The Need for Blood Glucose Monitors and Supplies in Isla Mujeres, Mexico
By Karen F. Rosenberg, LISW
Isla Mujeres is an island off the Yucatan Peninsula in the state of Quintana Roo, Mexico. It has a population 15,000 people, mostly Mayan in ethnicity. The islanders have many economic and healthcare concerns. One of the main public health concerns in this indigenous population is diabetes.
In Mexico, as in many other low income countries, type 2 diabetes is an increasing public health problem. Diabetes has been estimated in 8.1% of all Mexican adults in 2000, comparable to 5.4.0% in the US. We know that the prevalence of type 2 diabetes is higher in populations of Native American ancestry than in populations of European ancestry. The dominant ethnic population on Isla Mujeres and on the Yucutan peninsula is Mayan, direct decendents of the local indigenous native peoples. One study followed 15,000 children age 12 -18 years old in the state of Quintana Roo (where Isla Mujeres is located) with results showing 8.7% having pre-diabetes and 1% diagnosed with Type 2 Diabetes .
In another study done in the Yucatan, there was an epidemiological picture similar to what happens at the national level, with increasing incidence and prevalence of chronic degenerative diseases. The Yucatan has a prevalence of 11.8% diabetes mellitus, hypertension of 32.4% and 29.9% for obesity. 
Dr. Dennis Hernandez, medical director of the Public Health Clinic on Isla Mujeres, was interviewed for this proposal. He said that diabetes is the biggest health concern on the island, with an incidence of 45% of patients who have come to the clinic for health care. Dr. Hernandez feels certain that the actual rate of diabetes on the island is closer to 90% if the statistic were to include islanders who do not come into the clinic. He concurred that there are major risk factors in the general population, including high incidence of hypertension and obesity.
In Isla Mujeres, minimum wage is about $5 USD a day. Most islanders are fisherman or in other jobs that are directly connected to the tourism industry. During high season, there is more employment (at minimum wage), but in low season, especially hurricane season (June – November), there are very low rates of tourism and therefore high rates of unemployment. Because of the media coverage of the influenza epidemic and the decrease in tourism in the area, the island has been impacted economically with loss of jobs even more so in 2009.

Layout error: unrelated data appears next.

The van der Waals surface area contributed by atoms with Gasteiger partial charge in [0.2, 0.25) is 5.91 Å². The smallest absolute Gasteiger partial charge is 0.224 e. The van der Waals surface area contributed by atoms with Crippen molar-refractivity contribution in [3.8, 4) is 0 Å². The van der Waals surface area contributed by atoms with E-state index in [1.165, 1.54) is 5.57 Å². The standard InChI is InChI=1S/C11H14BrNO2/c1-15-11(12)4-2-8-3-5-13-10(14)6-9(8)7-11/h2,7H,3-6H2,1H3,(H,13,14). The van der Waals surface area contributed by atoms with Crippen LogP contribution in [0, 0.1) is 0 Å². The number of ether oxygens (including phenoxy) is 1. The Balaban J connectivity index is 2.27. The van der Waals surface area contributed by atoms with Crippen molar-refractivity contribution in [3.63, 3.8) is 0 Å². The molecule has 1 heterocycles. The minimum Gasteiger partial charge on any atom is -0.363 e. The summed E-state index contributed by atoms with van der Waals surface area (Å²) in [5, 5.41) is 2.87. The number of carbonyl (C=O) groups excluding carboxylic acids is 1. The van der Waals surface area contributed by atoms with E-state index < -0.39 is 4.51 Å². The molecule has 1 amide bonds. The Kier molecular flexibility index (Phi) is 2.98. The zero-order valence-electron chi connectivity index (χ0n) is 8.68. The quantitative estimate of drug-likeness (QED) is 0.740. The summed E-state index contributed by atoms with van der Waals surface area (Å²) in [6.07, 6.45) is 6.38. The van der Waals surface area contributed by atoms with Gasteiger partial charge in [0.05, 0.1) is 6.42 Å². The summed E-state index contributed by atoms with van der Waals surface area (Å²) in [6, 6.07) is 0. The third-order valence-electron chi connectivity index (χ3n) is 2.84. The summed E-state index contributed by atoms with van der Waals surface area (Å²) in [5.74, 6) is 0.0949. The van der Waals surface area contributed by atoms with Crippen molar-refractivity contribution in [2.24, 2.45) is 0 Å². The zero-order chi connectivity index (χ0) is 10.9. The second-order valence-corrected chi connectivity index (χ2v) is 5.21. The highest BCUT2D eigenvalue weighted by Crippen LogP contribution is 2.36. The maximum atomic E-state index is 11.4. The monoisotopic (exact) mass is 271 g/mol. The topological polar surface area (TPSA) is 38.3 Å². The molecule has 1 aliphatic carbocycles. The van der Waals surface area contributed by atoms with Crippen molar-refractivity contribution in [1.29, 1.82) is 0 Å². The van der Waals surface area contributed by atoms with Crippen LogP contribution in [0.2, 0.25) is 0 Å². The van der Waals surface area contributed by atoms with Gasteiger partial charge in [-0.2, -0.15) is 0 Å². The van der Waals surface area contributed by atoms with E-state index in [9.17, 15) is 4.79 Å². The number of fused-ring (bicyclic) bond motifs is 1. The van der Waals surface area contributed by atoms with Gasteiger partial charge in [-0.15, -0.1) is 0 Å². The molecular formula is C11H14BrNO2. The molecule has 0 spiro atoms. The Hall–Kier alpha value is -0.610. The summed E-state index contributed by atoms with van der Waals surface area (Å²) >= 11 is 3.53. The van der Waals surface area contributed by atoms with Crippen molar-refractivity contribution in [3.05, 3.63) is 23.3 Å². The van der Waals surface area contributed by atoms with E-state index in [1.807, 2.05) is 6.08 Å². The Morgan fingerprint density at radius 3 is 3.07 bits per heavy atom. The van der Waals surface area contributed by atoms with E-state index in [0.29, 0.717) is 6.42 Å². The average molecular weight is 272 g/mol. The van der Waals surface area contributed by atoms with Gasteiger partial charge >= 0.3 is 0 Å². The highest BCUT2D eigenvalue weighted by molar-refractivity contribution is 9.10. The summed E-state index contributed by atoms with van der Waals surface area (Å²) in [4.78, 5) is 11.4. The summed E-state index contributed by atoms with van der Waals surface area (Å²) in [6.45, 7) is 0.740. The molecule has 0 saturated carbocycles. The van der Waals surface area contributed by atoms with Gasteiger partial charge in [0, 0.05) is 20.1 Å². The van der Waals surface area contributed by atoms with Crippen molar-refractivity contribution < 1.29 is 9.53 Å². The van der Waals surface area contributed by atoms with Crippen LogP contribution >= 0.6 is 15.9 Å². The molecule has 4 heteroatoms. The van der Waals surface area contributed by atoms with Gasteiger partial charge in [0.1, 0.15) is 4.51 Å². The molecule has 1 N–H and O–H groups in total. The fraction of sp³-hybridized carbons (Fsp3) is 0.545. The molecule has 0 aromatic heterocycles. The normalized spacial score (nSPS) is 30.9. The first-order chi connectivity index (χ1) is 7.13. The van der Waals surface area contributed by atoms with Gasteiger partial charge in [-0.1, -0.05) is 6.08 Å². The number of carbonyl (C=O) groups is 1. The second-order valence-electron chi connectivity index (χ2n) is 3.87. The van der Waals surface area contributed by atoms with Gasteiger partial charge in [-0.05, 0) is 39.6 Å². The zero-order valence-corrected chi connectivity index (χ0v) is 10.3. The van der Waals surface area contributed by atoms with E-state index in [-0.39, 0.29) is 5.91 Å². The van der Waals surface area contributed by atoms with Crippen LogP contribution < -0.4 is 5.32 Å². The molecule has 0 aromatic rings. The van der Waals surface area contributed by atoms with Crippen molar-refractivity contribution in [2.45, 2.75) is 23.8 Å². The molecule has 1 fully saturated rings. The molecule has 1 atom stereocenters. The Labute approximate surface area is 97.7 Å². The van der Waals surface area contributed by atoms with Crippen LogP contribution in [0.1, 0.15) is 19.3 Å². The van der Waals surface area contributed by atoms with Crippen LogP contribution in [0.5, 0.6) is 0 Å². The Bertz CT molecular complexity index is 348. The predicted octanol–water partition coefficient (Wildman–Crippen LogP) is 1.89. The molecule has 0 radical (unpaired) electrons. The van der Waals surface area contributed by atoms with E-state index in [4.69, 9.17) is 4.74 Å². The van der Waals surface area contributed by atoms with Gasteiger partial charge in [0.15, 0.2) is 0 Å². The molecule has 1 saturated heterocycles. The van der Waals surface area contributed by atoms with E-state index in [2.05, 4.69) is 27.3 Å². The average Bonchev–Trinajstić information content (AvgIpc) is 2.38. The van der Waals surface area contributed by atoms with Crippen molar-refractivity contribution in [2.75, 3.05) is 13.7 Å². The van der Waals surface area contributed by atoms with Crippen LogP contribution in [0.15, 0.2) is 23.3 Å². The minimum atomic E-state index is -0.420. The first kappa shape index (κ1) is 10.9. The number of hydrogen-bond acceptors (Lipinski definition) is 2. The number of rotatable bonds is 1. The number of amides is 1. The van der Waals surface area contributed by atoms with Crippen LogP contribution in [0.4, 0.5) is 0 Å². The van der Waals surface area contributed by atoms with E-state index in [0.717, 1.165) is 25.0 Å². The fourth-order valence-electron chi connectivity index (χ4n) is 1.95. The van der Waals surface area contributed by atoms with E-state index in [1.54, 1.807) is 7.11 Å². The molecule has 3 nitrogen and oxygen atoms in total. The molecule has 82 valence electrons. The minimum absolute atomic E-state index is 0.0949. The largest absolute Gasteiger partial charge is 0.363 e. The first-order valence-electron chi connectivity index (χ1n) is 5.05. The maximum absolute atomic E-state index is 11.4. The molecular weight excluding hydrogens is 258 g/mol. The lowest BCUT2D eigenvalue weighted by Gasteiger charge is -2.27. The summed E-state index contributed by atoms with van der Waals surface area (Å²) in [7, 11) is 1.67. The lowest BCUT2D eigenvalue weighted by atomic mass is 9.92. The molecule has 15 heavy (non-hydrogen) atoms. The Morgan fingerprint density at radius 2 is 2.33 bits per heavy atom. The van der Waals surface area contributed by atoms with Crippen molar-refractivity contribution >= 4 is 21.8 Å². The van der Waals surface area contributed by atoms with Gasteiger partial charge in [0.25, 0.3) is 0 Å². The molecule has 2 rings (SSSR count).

There is a strong need for effective programs that promote and make widely available treatment, health promotion, preventive screening, and sound case management for diabetes. There is only one public health clinic on Isla Mujeres and Dr. Hernandez confirmed that they do not have glucose monitoring devices available at the clinic. All blood testing is done intravenously. Very few people can afford blood glucose monitors or strips and wait until their annual medical exams to get tested. Because of the lack of supplies, people with diabetes often end up in the hospital with decompensated diabetes or other serious acute and chronic complications.
This grant proposal is requesting donated blood glucose monitors, strips, and lancets to bring to the public health clinic and to set up neighborhood clinics where islanders who do not go to the clinic can get their blood tested. We will also bring literature in Spanish on Diabetes, Diet and Taking Charge of Your Health (NDEP).
Karen F. Rosenberg, LISW
2460 Fairmount Blvd #320
Cleveland Hts, OH 44106
Adolfo Andrade-Cetto, Jaime Becerra-Jiménez, Eddy Martínez-Zurita, Pilar Ortega-Larrocea and Michael Heinrich, “Disease-Consensus Index as a tool of selecting potential hypoglycemic plants in Chikindzonot, Yucatán, México”.
3. reported Dr. Doris Heredia Pool, Head of the State Children’s Health Adult Health Services of the State of Yucatan, Mexico .
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